Tumour necrosis factor biochemistry

TNF-a is also known as cachectin, macrophage cytotoxic factor, macrophage cytotoxin and necrosin. As some of these names suggest, activated macrophages appear to represent the most significant cellular source of TNF-a, but it is also synthesized by many other cell types (Table 9.5). Producer cells do not store TNF-a, but synthesize it de novo following activation.

Human TNF-a is initially synthesized as a 233 amino acid polypeptide that is anchored in the plasma membrane by a single membrane-spanning sequence. This TNF pro-peptide, which itself displays biological activity, is usually proteolytically processed by a specific extracellular metallo-protease. Proteolytic cleavage occurs between residues 76 (Ala) and 77 (Val), yielding the mature (soluble) 157 amino acid TNF-a polypeptide. Mature human TNF-a appears to be devoid of a carbohydrate component, and contains a single disulfide bond.

Monomeric TNF is biologically inactive; the active form is a homotrimer in which the three monomers associate non-covalently about a threefold axis of symmetry, forming a compact bell-shaped structure. X-ray crystallographic studies reveal that each monomer is elongated and characterized by a large content of antiparallel P pleated sheet, which closely resembles subunit proteins of many viral caspids (Figure 9.4).

A number of stimuli are known to act as inducers of TNF production (Table 9.6). Bacterial LPS represents the most important inducer, and TNF mediates the pathophysiological effects of this molecule. TNF biosynthesis is regulated by both transcriptional and post-transcriptional mechanisms. Macrophages appear to express TNF-a mRNA constitutively, which is translated only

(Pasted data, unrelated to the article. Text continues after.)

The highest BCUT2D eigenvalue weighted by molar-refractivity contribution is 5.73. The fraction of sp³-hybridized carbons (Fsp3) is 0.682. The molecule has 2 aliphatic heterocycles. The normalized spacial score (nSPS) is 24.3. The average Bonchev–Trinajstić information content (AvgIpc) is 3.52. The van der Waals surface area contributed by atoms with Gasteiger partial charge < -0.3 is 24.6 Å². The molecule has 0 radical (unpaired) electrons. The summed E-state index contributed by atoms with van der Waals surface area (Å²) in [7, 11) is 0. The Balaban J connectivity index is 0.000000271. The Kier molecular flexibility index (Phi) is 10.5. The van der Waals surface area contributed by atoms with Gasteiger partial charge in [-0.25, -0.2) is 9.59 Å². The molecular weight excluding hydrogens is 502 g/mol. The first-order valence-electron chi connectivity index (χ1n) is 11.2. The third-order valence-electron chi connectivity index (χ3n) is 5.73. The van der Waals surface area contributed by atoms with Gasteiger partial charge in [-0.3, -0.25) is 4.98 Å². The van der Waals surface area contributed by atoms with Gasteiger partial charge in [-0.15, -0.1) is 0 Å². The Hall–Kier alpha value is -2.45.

Table 9.5 The major cellular sources of human TNF-p. As is evident, TNF-a synthesis is not restricted to cells of the immune system, but is undertaken by a wide variety of different cells in different anatomical locations, including the brain

Macrophages

NK cells

Eosinophils

Hepatic Kupffer cells

Glomerular mesangial cells

Fibroblasts

B- and T-lymphocytes Polymorphonuclear leukocytes Astrocytes Langerhan's cells Brain microglial cells Various transformed cell lines

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Figure 9.4 Three-dimensional structure of TNF-a. Structural details courtesy of the Protein Data Bank, http ://www.rcsb.org/pdb/

upon their activation. After activation, the rate of gene expression may increase only threefold, although cellular TNF-a mRNA levels may increase 100-fold and secretion of soluble TNF-a may increase 10 000-fold.

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